Agreed, I recommend this approach - I got started though using plugins too. Another area where plugins shine is being able to easily toggle them on and off with a button or keyboard shortcut. This really helped me when I had got confident enough to start using Vim editing at work, but sometimes wanted an escape hatch to get back to "normal" editing for more complex things that I hadn't learnt the Vim way for yet.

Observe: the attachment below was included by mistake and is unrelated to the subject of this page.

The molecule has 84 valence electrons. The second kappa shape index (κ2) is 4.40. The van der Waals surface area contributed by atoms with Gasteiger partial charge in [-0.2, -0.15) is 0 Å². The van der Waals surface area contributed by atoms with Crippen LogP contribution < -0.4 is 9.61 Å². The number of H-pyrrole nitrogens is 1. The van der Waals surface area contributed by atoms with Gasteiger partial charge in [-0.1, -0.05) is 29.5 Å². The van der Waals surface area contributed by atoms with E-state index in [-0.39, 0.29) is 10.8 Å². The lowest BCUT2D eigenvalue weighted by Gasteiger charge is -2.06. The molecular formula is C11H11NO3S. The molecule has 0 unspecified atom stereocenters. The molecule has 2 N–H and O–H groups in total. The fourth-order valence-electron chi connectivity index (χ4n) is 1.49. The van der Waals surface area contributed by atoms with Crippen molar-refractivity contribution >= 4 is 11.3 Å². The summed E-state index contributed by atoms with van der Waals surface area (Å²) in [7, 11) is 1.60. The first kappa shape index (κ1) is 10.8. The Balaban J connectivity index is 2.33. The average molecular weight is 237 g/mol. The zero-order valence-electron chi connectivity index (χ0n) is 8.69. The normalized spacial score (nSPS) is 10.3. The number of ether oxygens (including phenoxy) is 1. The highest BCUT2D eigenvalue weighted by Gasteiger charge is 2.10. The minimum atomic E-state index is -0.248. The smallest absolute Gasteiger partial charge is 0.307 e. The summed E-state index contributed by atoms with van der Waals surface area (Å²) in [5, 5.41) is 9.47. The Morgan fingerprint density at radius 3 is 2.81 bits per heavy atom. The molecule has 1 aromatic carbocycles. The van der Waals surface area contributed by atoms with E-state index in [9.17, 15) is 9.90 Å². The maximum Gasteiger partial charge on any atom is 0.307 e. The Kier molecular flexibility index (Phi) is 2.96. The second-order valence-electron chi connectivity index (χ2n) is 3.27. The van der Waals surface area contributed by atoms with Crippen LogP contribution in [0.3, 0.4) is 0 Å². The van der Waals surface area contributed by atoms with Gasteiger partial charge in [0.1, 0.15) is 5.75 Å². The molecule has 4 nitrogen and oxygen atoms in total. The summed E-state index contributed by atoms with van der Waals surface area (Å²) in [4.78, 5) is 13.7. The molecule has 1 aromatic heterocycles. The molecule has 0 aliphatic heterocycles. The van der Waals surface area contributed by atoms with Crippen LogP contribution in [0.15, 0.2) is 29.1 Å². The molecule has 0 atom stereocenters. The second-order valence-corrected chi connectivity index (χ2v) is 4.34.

Plugins are also useful for if you work on Windows. There are things like gVim or installing Vim on a Cygwin terminal, but to me they always feel a bit unnatural somehow compared to the experience on a *nix box, and so plugins avoid this issue.
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